Comments Off on Cave Painting: The Infographic
Comments Off on Week Four – Timeline Project!
This week was heavily focused on the timeline project, which was due in its first iteration on Thursday. My group–Kyle, Abbey, and Mike–were doing Information in the Digital Age. We split the project up four ways, and part of what I did was discuss the major internet browsers. While I was reading Microsoft’s account of Internet Explorer’s history, I happened to read something about the Trojan Room Coffee Pot. The Trojan Room Coffee Machine wound up being my favorite “technological event” of those that I filled out. I spent awhile researching it, and reading accounts of how the coffee machine came to be an internet sensation. In short, the Trojan Room Coffee Machine was the first webcam star. The Trojan Room is a room on the second floor of a computer laboratory at Cambridge University, and essentially, the coffee pot became a webcam star because the computer scientists on floors other than the second became frustrated with having to walk to the second floor coffee pot, only to find it empty. One of the accounts that I read–and unfortunately I can’t remember which–essentially mocked the scientists because they rigged up a webcam so that they wouldn’t have to walk up or down stairs and then wait while coffee brewed. I guess it could be said that the most incredible acts of laziness lead to great technological achievements! Anyway, that was by far my favorite technological event that I posted.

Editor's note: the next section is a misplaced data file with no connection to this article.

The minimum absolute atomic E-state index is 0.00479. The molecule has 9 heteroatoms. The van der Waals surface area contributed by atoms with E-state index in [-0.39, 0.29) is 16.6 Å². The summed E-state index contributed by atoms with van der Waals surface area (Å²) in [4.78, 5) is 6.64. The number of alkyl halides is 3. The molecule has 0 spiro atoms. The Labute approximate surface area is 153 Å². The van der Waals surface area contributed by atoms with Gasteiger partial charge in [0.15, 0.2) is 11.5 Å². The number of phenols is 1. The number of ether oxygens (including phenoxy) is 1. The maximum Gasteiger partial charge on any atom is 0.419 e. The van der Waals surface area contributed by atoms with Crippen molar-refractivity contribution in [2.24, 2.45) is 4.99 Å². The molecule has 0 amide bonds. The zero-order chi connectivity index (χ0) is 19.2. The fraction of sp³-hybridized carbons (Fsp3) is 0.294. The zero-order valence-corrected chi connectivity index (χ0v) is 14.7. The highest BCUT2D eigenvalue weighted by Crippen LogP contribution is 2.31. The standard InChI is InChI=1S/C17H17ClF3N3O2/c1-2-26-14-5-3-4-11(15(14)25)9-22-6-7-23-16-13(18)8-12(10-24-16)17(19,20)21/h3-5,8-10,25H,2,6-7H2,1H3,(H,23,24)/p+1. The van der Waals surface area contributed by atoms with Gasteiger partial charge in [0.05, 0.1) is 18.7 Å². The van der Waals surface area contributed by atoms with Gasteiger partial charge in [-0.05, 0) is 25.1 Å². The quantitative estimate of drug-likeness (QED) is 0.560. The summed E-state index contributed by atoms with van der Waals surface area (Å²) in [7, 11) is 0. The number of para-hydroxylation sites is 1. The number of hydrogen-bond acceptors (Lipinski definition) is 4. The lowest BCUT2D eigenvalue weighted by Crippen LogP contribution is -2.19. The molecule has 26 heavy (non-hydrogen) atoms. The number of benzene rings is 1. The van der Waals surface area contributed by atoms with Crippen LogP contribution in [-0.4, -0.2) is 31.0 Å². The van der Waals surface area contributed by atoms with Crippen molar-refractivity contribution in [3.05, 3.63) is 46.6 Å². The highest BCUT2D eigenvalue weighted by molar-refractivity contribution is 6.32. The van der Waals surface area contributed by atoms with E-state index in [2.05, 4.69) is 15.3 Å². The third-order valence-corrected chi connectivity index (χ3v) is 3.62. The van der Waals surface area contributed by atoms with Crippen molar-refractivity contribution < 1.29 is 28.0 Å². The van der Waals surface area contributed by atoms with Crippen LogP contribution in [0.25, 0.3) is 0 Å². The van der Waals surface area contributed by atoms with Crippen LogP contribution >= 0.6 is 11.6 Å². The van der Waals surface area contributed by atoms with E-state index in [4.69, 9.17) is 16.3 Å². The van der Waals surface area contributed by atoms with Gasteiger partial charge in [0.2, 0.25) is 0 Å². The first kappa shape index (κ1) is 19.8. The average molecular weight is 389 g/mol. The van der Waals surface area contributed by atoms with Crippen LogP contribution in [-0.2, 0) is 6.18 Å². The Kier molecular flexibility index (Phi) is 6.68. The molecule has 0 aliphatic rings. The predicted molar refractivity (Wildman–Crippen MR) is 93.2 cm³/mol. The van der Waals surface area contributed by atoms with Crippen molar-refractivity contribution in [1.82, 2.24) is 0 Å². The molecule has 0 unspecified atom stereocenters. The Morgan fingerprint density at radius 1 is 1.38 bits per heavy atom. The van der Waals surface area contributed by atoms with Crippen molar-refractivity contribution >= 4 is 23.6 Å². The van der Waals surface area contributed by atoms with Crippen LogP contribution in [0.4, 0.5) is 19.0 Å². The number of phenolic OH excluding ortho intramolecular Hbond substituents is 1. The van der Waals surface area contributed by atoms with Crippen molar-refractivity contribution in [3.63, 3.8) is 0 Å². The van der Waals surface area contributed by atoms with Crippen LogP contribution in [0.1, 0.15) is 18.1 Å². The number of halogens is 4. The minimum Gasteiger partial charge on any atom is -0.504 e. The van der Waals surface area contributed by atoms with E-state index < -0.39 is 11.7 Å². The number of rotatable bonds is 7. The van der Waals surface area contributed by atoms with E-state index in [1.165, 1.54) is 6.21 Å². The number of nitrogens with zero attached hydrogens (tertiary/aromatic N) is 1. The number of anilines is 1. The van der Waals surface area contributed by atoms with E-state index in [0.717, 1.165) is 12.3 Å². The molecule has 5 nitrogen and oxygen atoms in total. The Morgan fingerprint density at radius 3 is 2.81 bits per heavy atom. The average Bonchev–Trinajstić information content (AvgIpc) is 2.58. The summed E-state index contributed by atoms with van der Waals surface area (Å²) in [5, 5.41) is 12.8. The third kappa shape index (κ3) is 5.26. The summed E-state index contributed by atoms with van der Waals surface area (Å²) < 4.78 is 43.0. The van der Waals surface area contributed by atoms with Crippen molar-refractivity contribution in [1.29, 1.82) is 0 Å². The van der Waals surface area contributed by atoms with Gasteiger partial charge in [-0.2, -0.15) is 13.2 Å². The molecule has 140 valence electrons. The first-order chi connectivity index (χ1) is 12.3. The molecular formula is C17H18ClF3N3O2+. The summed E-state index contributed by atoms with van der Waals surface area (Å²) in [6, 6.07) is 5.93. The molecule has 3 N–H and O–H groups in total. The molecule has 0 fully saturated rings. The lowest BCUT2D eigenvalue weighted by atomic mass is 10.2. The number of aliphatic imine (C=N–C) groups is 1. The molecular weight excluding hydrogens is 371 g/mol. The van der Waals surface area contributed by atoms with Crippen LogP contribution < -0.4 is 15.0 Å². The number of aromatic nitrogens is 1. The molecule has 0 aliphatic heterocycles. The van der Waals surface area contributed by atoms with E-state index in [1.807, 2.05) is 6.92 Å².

Comments Off on Week 3/infographic project & readings
We picked our project topics this week. I’m going to be creating an infographic on the history of cave paintings. So far, I’ve done research but have not yet begun to actually create/design the infographic. I’m going to split the infographic into sections. So far, I’m thinking that the sections will be something along the lines of: history, cultural and social meaning, notable examples (i.e. Cavernes Lascaux), and cave paintings in modern culture.
For our readings this week, we focused on print culture and coffeehouses. Part of our reading for Tuesday was James Gleick’s The Information, prologue through Chapter 3. Gleick’s book fascinates me, and that made it an easy read. Chapter 1 of The Information focused on African talking drums; interestingly–and we discussed this in class–Gleick discussed the talking drums in conjunction with a discussion of Morse code, which seemed to me a stretch. While Morse code was a utilitarian method of long-distance communication, the African talking drums were a method of dispersing not only practical but also sentimental information. Additionally, the poetry and style of an African talking drum would have been entirely omitted from Morse code. In class, Kyle made the point that comparing them was ridiculous because when possible, of course societies would switch to Morse code. I disagree–I think that even within one society, the two technologies could and would coexist, because they would serve two entirely different functions–the one, for wide dissemination of local news, and the other, for point-to-point practical information sharing.